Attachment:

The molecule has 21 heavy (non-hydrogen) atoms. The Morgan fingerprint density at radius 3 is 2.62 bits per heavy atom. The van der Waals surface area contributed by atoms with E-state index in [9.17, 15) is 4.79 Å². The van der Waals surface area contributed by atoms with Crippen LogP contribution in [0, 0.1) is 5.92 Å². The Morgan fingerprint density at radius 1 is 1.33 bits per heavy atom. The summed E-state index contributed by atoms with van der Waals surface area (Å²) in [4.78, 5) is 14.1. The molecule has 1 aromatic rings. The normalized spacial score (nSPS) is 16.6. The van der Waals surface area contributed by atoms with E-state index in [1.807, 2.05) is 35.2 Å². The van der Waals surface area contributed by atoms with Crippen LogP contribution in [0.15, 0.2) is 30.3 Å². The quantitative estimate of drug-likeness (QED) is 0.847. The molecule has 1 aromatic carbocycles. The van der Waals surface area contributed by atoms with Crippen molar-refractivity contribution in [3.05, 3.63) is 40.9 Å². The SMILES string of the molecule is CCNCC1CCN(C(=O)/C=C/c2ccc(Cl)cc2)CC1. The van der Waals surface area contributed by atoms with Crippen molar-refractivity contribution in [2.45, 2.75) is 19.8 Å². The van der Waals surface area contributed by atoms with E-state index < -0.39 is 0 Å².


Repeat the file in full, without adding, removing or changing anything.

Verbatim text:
The molecule has 21 heavy (non-hydrogen) atoms. The Morgan fingerprint density at radius 3 is 2.62 bits per heavy atom. The van der Waals surface area contributed by atoms with E-state index in [9.17, 15) is 4.79 Å². The van der Waals surface area contributed by atoms with Crippen LogP contribution in [0, 0.1) is 5.92 Å². The Morgan fingerprint density at radius 1 is 1.33 bits per heavy atom. The summed E-state index contributed by atoms with van der Waals surface area (Å²) in [4.78, 5) is 14.1. The molecule has 1 aromatic rings. The normalized spacial score (nSPS) is 16.6. The van der Waals surface area contributed by atoms with E-state index in [1.807, 2.05) is 35.2 Å². The van der Waals surface area contributed by atoms with Crippen LogP contribution in [0.15, 0.2) is 30.3 Å². The quantitative estimate of drug-likeness (QED) is 0.847. The molecule has 1 aromatic carbocycles. The van der Waals surface area contributed by atoms with Crippen molar-refractivity contribution in [3.05, 3.63) is 40.9 Å². The SMILES string of the molecule is CCNCC1CCN(C(=O)/C=C/c2ccc(Cl)cc2)CC1. The van der Waals surface area contributed by atoms with Crippen molar-refractivity contribution in [2.45, 2.75) is 19.8 Å². The van der Waals surface area contributed by atoms with E-state index < -0.39 is 0 Å².